Sun, Feb 04, 2007 - Page 9 News List

Tracking the Starbucks phenomenon

The coffee shop giant seems to know our secret desires and trains us to speak its language. After visiting 400 outlets, one academic reveals how it's done

By David Smith  /  THE OBSERVER , LONDON

It is a question that has baffled economists, cultural commentators and consumer watchers: Why are people who drive a hard bargain in all other parts of their lives willing to spend US$5 (NT$165) on a shot of coffee and some hot, frothy milk in a very large cardboard cup?

The reason for the remarkable growth of one of the social markers of the past two decades -- upmarket coffee shops such as Starbucks -- could now be a little clearer thanks to a US academic who has undertaken a remarkable personal odyssey to try to get to the bottom of the conundrum. Bryant Simon spent a year visiting more than 400 Starbucks coffee shops in several countries, observing customers for around 12 to 15 hours a week.

He went to 25 outlets during four days in London, but said: "I tried to have a drink in every one, but it was too painful on my system."

He follows in the noble footsteps of one-man obsessives including Morgan Spurlock, who ate only at McDonald's for the documentary film Super Size Me, Matthew Daimler, who flies 150,000km a year to give advice on finding the best airline seats on his Web site, and Bill Drummond, who drove round the London M25 orbital highway for 25 hours "to find out where it leads."

"Starbucks didn't introduce coffee and didn't even introduce good coffee," Simon said.

Simon is writing a book on the subject, Consuming Starbucks, to be published next year.

"But it did turn coffee into an identity," he said.

The Starbucks empire is strong and getting stronger. Since the first store opened in 1971 in Seattle, it has grown worldwide to some 12,500 branches with 115,000 employees and US$8 billion revenue. There are plans to expand to 40,000 branches, which would see it overtake even McDonald's.

India, Russia, Brazil and Egypt are to be targeted this year. There are 530 branches in the UK and, with profits soaring, the company has said it aims to add 50 per year, about half of them in the south east of England.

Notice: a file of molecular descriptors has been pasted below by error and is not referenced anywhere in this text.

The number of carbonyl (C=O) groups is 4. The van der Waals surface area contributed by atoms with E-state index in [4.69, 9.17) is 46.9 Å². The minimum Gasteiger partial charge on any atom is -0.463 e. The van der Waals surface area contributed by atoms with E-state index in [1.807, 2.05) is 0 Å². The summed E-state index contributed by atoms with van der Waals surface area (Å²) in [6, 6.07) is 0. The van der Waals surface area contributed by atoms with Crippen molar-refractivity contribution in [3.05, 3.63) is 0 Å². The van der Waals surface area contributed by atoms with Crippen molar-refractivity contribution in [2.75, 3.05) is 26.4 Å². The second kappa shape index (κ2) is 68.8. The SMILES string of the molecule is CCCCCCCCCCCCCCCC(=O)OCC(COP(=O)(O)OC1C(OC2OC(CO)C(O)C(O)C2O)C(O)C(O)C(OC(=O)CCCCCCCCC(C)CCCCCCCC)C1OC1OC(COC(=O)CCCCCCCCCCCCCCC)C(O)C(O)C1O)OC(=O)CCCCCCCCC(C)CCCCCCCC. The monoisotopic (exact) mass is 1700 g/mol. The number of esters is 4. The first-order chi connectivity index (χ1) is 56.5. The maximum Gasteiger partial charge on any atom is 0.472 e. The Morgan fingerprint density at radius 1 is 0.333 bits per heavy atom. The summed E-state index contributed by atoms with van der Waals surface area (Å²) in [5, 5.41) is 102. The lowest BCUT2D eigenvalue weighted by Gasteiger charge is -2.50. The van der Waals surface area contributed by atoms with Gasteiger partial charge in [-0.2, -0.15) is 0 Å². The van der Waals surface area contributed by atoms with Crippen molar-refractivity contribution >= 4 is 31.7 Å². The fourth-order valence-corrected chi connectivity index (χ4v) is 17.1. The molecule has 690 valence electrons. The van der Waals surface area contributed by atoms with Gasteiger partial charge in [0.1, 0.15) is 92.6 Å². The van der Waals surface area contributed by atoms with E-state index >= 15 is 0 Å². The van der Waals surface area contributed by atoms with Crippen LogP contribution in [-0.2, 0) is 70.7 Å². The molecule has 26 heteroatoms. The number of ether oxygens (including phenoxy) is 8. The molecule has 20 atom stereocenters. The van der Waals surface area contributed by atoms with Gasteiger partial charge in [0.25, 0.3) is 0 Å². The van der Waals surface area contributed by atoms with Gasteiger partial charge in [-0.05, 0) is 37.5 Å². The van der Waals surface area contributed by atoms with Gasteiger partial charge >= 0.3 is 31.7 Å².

Anyone can now calculate their Starbucks density using a locater on the company Web site. A person in Regent Street in central London, for instance, is within 8km of 166 branches.

It is proof the formula works even in a nation of tea drinkers, but Simon feels one element was lost in the move across the Atlantic.

"Starbucks is dirtier in Britain. People in the US have been taught to do part of the labor, and they clean up after themselves. In the US, part of Starbucks' appeal is its cleanliness," he said.

Its ubiquity and cross-cultural appeal has attracted the scorn of traditionalists and the curiosity of academics, who regard it as a prime case study of branding in the age of globalization.

They note how Starbucks has "trained" millions of people to order in its jargon of "grandes" and "half-caffs."

Simon, who teaches history at Philadelphia's Temple University, thinks customers are willing to pay over the odds for the coffee -- the price hike from unroasted bean to urban cappuccino has been estimated at about 7,000 percent -- because of what the brand promises.

"Starbucks shows us our desires but doesn't completely fulfil them," Simon said.

"These include our desires for status, to be socially responsible and simply to have a place to go," he said.

Starbucks' success could be seen as reinvention of the 18th-century coffee house where people gossiped, debated politics or read newspapers.

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